Wreck-It Ralph is a new Disney Classic!

Theatrical release poster depicting the protagonist, Ralph, along with various video game characters

You know how I go on about lack of original ideas?  Well…Wreck-It Ralph is proof that it still exists.  It is one of the most clever, original stories I’ve ever seen.  It may have familiar themes, but in execution it is all creative and awesome! 😀  I loved it.

Before I jump into Ralph, I must begin with the animated short that runs in front of the featured attraction…Paperman.  It is truly a beautiful mixture of hand drawn and CG images and 100% brilliant.  Do not be late–it is worth the extra minutes.

Okay.  Animation is powerful.  You can use it to tell stories that would be impossible to tell in live action and it also ups the ante on possibilities.  W-IR takes full advantage of this and creates a world that only animation could capture–the video game world. It is rich and full of tiny details that only helps to sell the entire universe.  (Side note: Children will love the colorful images and understand the narrative, but adults will relish every game reference and classic character cameo, too.)

Writers Jennifer Lee and Phil Johnston (with story help from John C. Reilly) focus on classic themes of loneliness, isolation, rejection and self-image but they wrap it in a unique package–a 10 foot tall 64-bit video game villain, with “freakishly big hands” and an annoying little girl with candy stuck in her hair.  Director Rich Moore makes all the right choices.  The pace is quick and tight (never a dull moment) and he cleverly allows Ralph to evolve organically, while staying true to his nature.

The voice cast is perfect.  John C. Reilly is Ralph.  His intonations and inflections just fit.  Sarah Silverman (who I usually do not care for) is wonderful as Vanellope.  Jane Lynch hits it out of the park and Jack McBrayer‘s typical one-note character (sorry…but he is) actually works here.

What elevates Wreck-It Ralph from the standard kids movie is its attention to more than just funny gags and clever cameos.  It tells a real human story.  A story about what it is like to be without a home and trying to identify who you are.  There were a few moments that choked me up a bit and others that had me laughing out loud. The social media keeps saying that Disney has finally put out a Pixar quality film and I may have to agree with them.

Wreck-It Ralph will stick with you–for all the right, wonderful reasons!  And yeah…I am going to see it again!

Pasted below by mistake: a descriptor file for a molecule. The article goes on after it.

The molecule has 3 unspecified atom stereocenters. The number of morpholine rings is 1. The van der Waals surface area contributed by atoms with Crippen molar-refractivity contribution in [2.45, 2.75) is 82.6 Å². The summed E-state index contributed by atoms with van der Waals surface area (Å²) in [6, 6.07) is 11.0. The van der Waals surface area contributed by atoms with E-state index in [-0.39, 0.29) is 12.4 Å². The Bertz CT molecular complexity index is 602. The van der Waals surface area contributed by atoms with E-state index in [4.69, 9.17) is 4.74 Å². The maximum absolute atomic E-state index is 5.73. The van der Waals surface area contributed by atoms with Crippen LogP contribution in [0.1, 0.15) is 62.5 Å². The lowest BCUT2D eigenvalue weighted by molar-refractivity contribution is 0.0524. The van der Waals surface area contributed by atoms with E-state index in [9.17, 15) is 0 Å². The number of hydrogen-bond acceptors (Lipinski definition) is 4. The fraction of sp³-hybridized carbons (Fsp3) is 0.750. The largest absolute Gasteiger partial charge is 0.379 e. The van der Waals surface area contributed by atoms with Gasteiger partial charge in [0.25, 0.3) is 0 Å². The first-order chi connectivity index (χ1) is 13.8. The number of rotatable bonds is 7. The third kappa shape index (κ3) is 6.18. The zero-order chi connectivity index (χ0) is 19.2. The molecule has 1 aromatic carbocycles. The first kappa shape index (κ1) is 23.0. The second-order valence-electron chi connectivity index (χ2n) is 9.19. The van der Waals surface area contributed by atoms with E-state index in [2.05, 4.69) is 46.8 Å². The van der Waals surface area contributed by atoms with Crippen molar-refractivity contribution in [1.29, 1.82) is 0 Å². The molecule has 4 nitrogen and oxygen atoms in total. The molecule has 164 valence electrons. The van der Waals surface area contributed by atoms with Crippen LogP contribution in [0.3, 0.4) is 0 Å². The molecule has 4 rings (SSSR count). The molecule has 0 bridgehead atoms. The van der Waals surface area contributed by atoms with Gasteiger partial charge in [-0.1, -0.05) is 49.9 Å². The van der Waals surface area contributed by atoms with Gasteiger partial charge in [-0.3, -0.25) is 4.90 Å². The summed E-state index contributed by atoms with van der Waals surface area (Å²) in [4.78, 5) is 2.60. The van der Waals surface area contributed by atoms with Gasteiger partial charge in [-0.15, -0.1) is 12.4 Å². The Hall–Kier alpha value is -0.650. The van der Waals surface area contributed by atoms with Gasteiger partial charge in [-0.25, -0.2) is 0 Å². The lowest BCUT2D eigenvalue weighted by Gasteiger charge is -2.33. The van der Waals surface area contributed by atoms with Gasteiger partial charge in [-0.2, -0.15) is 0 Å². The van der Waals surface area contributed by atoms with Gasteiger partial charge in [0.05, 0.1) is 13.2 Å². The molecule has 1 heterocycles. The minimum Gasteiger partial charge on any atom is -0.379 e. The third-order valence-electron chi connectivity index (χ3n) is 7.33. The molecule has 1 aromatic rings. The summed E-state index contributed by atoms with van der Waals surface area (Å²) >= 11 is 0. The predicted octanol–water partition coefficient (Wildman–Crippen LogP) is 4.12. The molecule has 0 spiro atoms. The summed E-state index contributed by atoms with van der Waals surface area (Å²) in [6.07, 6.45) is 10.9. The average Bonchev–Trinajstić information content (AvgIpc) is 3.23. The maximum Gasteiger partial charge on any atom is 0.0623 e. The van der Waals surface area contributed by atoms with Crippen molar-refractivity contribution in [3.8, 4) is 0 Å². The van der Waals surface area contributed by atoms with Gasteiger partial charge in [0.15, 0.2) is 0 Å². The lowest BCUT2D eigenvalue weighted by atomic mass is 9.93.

Wreck-It Ralph Trailer

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Flight could have been a truly great film, if only…

It started strong.  The first hour of Flight is captivating, tense and thought-provoking.  Denzel Washington is in top form and the flight sequences are nail-bitingly good.  Unfortunately, the film never seems to find the “story” it wants to tell.  It is nice to see Director Robert Zemeckis back in live-action and he still has some serious skills creating human drama, but I was never totally invested in this one as I was with some of his other films which I love–like Cast Away and Contact.

There were several narrative options it could have taken: A straight-up drama about airline politics (especially after a crash)–a truthful look into an alcoholic’s struggle with sobriety–a character study that explored the dichotomy of our society’s definitions of hero and villain or even a love story of two broken souls seeking a bit of solace.  Any of those would have interested me and with each possible idea I would get excited…but, none of those paths were taken.  Instead, we get an uneven, over-long spiral into self-destruction that never quite gripped me–emotionally or intellectually.  You are left with a series of dramatic moments that are never earned, therefore you are not impacted by them.

The performances are the reason to go see this.  Washington is easily one of our finest actors and this is a meaty role for him (I am sure there will be some Oscar buzz).  John Goodman is a much-needed breath of fresh (comical) air, anytime he is on-screen.   Don Cheadle and Bruce Greenwood are solid, as always.  The knock out performance though, belongs to Kelly Reilly, as an unexpected love interest.  She is vulnerable and broken and yet, strong and full of hope.  I am looking forward to see Ms. Reilly in more.

Overall, I can say Flight is a bad film…it has enough to be okay–but it could have been more.  If only…